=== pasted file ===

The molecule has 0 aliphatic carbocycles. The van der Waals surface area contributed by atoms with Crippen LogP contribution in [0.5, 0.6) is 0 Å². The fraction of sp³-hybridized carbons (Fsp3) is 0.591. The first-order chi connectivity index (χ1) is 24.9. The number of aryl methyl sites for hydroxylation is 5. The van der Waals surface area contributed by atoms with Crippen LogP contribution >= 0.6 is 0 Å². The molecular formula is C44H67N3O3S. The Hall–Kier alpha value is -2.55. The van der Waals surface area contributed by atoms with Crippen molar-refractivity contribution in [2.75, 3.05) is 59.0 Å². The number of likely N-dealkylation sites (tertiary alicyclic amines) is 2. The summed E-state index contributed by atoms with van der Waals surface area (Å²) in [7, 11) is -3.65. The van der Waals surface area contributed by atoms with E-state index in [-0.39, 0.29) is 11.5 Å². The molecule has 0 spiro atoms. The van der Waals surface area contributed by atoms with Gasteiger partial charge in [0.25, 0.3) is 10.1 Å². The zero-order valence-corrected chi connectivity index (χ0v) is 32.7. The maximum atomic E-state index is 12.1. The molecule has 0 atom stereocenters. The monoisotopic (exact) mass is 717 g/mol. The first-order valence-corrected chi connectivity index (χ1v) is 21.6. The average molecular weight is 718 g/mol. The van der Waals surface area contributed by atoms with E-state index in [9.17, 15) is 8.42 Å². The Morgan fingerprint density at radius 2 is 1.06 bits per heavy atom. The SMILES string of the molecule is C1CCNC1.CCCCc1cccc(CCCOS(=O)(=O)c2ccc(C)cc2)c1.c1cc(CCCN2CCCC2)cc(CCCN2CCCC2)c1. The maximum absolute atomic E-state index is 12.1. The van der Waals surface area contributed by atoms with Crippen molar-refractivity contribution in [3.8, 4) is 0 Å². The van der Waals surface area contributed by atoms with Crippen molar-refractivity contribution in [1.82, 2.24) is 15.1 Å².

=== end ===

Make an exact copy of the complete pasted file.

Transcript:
The molecule has 0 aliphatic carbocycles. The van der Waals surface area contributed by atoms with Crippen LogP contribution in [0.5, 0.6) is 0 Å². The fraction of sp³-hybridized carbons (Fsp3) is 0.591. The first-order chi connectivity index (χ1) is 24.9. The number of aryl methyl sites for hydroxylation is 5. The van der Waals surface area contributed by atoms with Crippen LogP contribution >= 0.6 is 0 Å². The molecular formula is C44H67N3O3S. The Hall–Kier alpha value is -2.55. The van der Waals surface area contributed by atoms with Crippen molar-refractivity contribution in [2.75, 3.05) is 59.0 Å². The number of likely N-dealkylation sites (tertiary alicyclic amines) is 2. The summed E-state index contributed by atoms with van der Waals surface area (Å²) in [7, 11) is -3.65. The van der Waals surface area contributed by atoms with E-state index in [-0.39, 0.29) is 11.5 Å². The molecule has 0 spiro atoms. The van der Waals surface area contributed by atoms with Gasteiger partial charge in [0.25, 0.3) is 10.1 Å². The zero-order valence-corrected chi connectivity index (χ0v) is 32.7. The maximum atomic E-state index is 12.1. The molecule has 0 atom stereocenters. The monoisotopic (exact) mass is 717 g/mol. The first-order valence-corrected chi connectivity index (χ1v) is 21.6. The average molecular weight is 718 g/mol. The van der Waals surface area contributed by atoms with E-state index in [9.17, 15) is 8.42 Å². The Morgan fingerprint density at radius 2 is 1.06 bits per heavy atom. The SMILES string of the molecule is C1CCNC1.CCCCc1cccc(CCCOS(=O)(=O)c2ccc(C)cc2)c1.c1cc(CCCN2CCCC2)cc(CCCN2CCCC2)c1. The maximum absolute atomic E-state index is 12.1. The van der Waals surface area contributed by atoms with Crippen molar-refractivity contribution in [3.8, 4) is 0 Å². The van der Waals surface area contributed by atoms with Crippen molar-refractivity contribution in [1.82, 2.24) is 15.1 Å².